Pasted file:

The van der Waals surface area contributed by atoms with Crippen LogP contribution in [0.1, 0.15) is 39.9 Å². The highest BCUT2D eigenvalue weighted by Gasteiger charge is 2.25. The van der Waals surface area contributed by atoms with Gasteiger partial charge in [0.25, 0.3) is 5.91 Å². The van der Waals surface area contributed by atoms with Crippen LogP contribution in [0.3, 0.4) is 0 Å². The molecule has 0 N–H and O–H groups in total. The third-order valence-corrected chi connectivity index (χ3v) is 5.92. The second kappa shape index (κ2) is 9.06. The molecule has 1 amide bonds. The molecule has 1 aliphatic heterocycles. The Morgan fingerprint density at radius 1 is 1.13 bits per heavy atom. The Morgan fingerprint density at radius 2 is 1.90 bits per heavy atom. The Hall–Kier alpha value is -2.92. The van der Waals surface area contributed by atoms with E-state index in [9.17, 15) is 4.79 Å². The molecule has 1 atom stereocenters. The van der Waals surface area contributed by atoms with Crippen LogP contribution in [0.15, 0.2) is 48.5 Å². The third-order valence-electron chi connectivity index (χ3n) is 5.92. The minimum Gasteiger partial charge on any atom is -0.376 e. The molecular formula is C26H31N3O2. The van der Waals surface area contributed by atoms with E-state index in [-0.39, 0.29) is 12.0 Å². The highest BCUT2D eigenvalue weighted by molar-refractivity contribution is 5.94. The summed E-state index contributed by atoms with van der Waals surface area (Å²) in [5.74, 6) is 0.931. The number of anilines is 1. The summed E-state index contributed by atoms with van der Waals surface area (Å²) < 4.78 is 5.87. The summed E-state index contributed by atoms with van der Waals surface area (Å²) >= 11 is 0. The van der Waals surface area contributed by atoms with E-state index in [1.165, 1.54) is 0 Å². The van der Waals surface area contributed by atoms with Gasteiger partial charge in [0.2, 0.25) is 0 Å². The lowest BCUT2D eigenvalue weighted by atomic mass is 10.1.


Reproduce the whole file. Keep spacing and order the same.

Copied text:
The van der Waals surface area contributed by atoms with Crippen LogP contribution in [0.1, 0.15) is 39.9 Å². The highest BCUT2D eigenvalue weighted by Gasteiger charge is 2.25. The van der Waals surface area contributed by atoms with Gasteiger partial charge in [0.25, 0.3) is 5.91 Å². The van der Waals surface area contributed by atoms with Crippen LogP contribution in [0.3, 0.4) is 0 Å². The molecule has 0 N–H and O–H groups in total. The third-order valence-corrected chi connectivity index (χ3v) is 5.92. The second kappa shape index (κ2) is 9.06. The molecule has 1 amide bonds. The molecule has 1 aliphatic heterocycles. The Morgan fingerprint density at radius 1 is 1.13 bits per heavy atom. The Morgan fingerprint density at radius 2 is 1.90 bits per heavy atom. The Hall–Kier alpha value is -2.92. The van der Waals surface area contributed by atoms with E-state index in [9.17, 15) is 4.79 Å². The molecule has 1 atom stereocenters. The van der Waals surface area contributed by atoms with Crippen LogP contribution in [0.15, 0.2) is 48.5 Å². The third-order valence-electron chi connectivity index (χ3n) is 5.92. The minimum Gasteiger partial charge on any atom is -0.376 e. The molecular formula is C26H31N3O2. The van der Waals surface area contributed by atoms with E-state index in [-0.39, 0.29) is 12.0 Å². The highest BCUT2D eigenvalue weighted by molar-refractivity contribution is 5.94. The summed E-state index contributed by atoms with van der Waals surface area (Å²) in [5.74, 6) is 0.931. The number of anilines is 1. The summed E-state index contributed by atoms with van der Waals surface area (Å²) < 4.78 is 5.87. The summed E-state index contributed by atoms with van der Waals surface area (Å²) >= 11 is 0. The van der Waals surface area contributed by atoms with E-state index in [1.165, 1.54) is 0 Å². The van der Waals surface area contributed by atoms with Gasteiger partial charge in [0.2, 0.25) is 0 Å². The lowest BCUT2D eigenvalue weighted by atomic mass is 10.1.